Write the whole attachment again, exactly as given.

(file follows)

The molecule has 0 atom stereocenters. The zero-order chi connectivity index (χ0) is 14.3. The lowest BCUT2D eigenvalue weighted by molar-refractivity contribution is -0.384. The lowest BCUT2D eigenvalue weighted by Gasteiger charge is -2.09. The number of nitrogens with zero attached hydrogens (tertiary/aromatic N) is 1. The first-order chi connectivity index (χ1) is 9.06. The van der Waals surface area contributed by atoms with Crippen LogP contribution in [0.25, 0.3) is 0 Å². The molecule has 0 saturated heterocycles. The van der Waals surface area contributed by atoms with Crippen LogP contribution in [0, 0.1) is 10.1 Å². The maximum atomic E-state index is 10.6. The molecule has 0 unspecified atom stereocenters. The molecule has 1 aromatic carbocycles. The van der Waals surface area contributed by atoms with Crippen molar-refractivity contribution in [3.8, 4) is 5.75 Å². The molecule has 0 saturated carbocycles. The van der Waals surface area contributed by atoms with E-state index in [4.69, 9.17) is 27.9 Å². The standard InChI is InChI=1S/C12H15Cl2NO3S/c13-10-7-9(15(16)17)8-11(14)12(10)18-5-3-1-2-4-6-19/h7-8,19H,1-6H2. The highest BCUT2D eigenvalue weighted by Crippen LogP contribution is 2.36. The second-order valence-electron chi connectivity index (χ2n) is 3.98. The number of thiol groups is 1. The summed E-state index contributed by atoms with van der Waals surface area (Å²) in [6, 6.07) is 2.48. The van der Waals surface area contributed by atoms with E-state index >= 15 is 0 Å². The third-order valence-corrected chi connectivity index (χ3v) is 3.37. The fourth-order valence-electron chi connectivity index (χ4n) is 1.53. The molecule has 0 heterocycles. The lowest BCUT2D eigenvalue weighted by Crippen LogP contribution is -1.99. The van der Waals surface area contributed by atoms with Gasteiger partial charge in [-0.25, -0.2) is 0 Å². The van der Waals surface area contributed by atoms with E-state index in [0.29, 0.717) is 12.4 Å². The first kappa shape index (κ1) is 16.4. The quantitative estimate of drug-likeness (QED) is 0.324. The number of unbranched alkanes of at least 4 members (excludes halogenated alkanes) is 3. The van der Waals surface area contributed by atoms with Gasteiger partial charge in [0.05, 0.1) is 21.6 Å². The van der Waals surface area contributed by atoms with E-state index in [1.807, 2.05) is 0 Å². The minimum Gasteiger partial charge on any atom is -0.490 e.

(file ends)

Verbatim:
The molecule has 0 atom stereocenters. The zero-order chi connectivity index (χ0) is 14.3. The lowest BCUT2D eigenvalue weighted by molar-refractivity contribution is -0.384. The lowest BCUT2D eigenvalue weighted by Gasteiger charge is -2.09. The number of nitrogens with zero attached hydrogens (tertiary/aromatic N) is 1. The first-order chi connectivity index (χ1) is 9.06. The van der Waals surface area contributed by atoms with Crippen LogP contribution in [0.25, 0.3) is 0 Å². The molecule has 0 saturated heterocycles. The van der Waals surface area contributed by atoms with Crippen LogP contribution in [0, 0.1) is 10.1 Å². The maximum atomic E-state index is 10.6. The molecule has 0 unspecified atom stereocenters. The molecule has 1 aromatic carbocycles. The van der Waals surface area contributed by atoms with Crippen molar-refractivity contribution in [3.8, 4) is 5.75 Å². The molecule has 0 saturated carbocycles. The van der Waals surface area contributed by atoms with E-state index in [4.69, 9.17) is 27.9 Å². The standard InChI is InChI=1S/C12H15Cl2NO3S/c13-10-7-9(15(16)17)8-11(14)12(10)18-5-3-1-2-4-6-19/h7-8,19H,1-6H2. The highest BCUT2D eigenvalue weighted by Crippen LogP contribution is 2.36. The second-order valence-electron chi connectivity index (χ2n) is 3.98. The number of thiol groups is 1. The summed E-state index contributed by atoms with van der Waals surface area (Å²) in [6, 6.07) is 2.48. The van der Waals surface area contributed by atoms with E-state index >= 15 is 0 Å². The third-order valence-corrected chi connectivity index (χ3v) is 3.37. The fourth-order valence-electron chi connectivity index (χ4n) is 1.53. The molecule has 0 heterocycles. The lowest BCUT2D eigenvalue weighted by Crippen LogP contribution is -1.99. The van der Waals surface area contributed by atoms with Gasteiger partial charge in [-0.25, -0.2) is 0 Å². The van der Waals surface area contributed by atoms with E-state index in [0.29, 0.717) is 12.4 Å². The first kappa shape index (κ1) is 16.4. The quantitative estimate of drug-likeness (QED) is 0.324. The number of unbranched alkanes of at least 4 members (excludes halogenated alkanes) is 3. The van der Waals surface area contributed by atoms with Gasteiger partial charge in [0.05, 0.1) is 21.6 Å². The van der Waals surface area contributed by atoms with E-state index in [1.807, 2.05) is 0 Å². The minimum Gasteiger partial charge on any atom is -0.490 e.